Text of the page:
From Degrees of Freedom to Robustness: Strengthening the Evidence Base for Psychological Interventions
The main goal of this project is to systematically assess the methodological and statistical rigor of psychotherapy studies. Clinical psychologists and researchers evaluate the effectiveness of psychological interventions by conducting randomised controlled trials – the gold standard for effectiveness research (Hariton & Locascio, 2018). According to the Declaration of Helsinki, which sets the ethical standards for clinical trials in medicine and other disciplines, the interventional research of psychotherapy should register their RCTs (prospectively) in publicly accessible databases, with the intention to improve the transparency and the reliability (De Angelis et al., 2004). However, the majority of trials are still retrospectively registered or not registered at all, and frequently the registration and publication are not completely consistent (Bradley et al., 2017; Stoll et al., 2020). In addition, despite current standards in designing and reporting RCTs (Schulz et al., 2010), the robustness of the conclusion drawn from such studies can still be undermined by the researcher degrees of freedom in analysing the RCTs (Wicherts et al., 2016).
Therefore, this project plans to conduct four studies to investigate the methodological validity and statistical variability of mindfulness-based intervention studies to treat depression:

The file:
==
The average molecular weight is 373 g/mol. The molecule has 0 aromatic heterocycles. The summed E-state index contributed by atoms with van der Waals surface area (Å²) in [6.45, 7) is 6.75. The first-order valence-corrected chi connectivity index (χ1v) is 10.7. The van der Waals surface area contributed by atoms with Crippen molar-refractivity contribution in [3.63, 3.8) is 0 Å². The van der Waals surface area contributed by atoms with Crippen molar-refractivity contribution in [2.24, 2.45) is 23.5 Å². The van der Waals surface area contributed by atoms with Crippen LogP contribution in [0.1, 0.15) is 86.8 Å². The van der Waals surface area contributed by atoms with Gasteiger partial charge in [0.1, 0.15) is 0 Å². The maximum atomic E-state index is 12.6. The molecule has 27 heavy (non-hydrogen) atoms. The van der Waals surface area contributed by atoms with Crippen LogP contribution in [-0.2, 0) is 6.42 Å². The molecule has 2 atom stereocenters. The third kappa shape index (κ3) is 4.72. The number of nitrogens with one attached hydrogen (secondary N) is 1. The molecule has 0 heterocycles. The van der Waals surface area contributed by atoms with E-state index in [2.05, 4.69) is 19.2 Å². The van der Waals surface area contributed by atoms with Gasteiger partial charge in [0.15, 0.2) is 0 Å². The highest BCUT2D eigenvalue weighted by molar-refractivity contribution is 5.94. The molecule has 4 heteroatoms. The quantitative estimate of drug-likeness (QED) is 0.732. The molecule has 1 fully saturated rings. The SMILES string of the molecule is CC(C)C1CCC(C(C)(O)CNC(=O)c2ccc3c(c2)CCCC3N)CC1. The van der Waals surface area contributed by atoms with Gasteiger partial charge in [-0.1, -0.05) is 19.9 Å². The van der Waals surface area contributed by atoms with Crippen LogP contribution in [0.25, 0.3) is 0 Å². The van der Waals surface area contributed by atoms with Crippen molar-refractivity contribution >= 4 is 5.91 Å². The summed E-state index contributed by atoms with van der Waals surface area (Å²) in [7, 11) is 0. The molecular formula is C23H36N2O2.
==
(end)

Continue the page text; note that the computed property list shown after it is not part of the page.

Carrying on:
Study 1 is a systematic review that summarizes the design and the analysis plan and potential registration of published RCTs testing mindfulness-based interventions for depression. We aim to (1) evaluate the strictness of the registration, (2) to identify potential discrepancies between the registration and publication, and (3) to map which statistical models are used to test the mindfulness-based intervention effects. This systematic review also depicts an overview of the measurement models used in such RCTs.
Study 2 is a simulation study that aims to assess whether the statistical models identified in Project 1 provide unbiased estimates of a true intervention effect and whether power analyses with these models would result in substantially different minimum sample sizes than the required sample size reported in the studies from Project 1.
Then, we will request the individual patient data (IPD) from the original RCTs and conduct Study 3. In Study 3, we will assess the effect of statistical variability of published intervention effects by re-analysing the IPD, also conduct IPD meta-analyses on the effects and the individual differences of mindfulness-based intervention for depression. In addition, with the IPD, we can evaluate the psychometric properties of measures used in the original studies and perform sensitivity analyses to explore the impact of using measurement models on the meta-analytic findings.
In Study 4, we intend to synthesize the findings of previous projects by providing a set of guidelines to increase the validity of psychotherapy studies and registrations.
This project is relevant to IOPS because by systematically evaluating and comparing the statistical methodology used in clinical psychology studies, this project not only aims to strengthen the evidence base of mindfulness-based intervention studies, but also to develop guidelines that may further increase the statistical validity of psychological intervention studies in general, with a focus on measurement of outcomes.
Prof. dr. J.M. Wicherts
dr. P. Lodder
dr. M.B. Nuijte
28 August 2023 – 1 September 2027